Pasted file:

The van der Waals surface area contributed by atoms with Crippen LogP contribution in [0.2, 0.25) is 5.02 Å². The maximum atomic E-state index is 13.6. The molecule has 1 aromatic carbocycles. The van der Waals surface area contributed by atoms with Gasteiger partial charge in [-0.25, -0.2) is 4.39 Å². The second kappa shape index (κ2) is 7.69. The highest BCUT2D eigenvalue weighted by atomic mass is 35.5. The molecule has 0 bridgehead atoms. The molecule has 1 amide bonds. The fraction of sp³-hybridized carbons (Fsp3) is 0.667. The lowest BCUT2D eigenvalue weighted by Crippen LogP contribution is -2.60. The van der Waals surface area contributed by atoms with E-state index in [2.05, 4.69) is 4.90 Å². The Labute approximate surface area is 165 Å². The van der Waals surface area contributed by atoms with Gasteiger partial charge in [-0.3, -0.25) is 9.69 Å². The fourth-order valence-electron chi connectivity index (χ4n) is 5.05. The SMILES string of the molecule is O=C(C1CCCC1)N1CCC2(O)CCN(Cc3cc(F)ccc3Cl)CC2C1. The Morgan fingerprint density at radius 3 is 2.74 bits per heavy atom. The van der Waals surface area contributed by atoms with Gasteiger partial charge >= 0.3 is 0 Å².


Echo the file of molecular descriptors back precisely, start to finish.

The van der Waals surface area contributed by atoms with Crippen LogP contribution in [0.2, 0.25) is 5.02 Å². The maximum atomic E-state index is 13.6. The molecule has 1 aromatic carbocycles. The van der Waals surface area contributed by atoms with Gasteiger partial charge in [-0.25, -0.2) is 4.39 Å². The second kappa shape index (κ2) is 7.69. The highest BCUT2D eigenvalue weighted by atomic mass is 35.5. The molecule has 0 bridgehead atoms. The molecule has 1 amide bonds. The fraction of sp³-hybridized carbons (Fsp3) is 0.667. The lowest BCUT2D eigenvalue weighted by Crippen LogP contribution is -2.60. The van der Waals surface area contributed by atoms with E-state index in [2.05, 4.69) is 4.90 Å². The Labute approximate surface area is 165 Å². The van der Waals surface area contributed by atoms with Gasteiger partial charge in [-0.3, -0.25) is 9.69 Å². The fourth-order valence-electron chi connectivity index (χ4n) is 5.05. The SMILES string of the molecule is O=C(C1CCCC1)N1CCC2(O)CCN(Cc3cc(F)ccc3Cl)CC2C1. The Morgan fingerprint density at radius 3 is 2.74 bits per heavy atom. The van der Waals surface area contributed by atoms with Gasteiger partial charge >= 0.3 is 0 Å².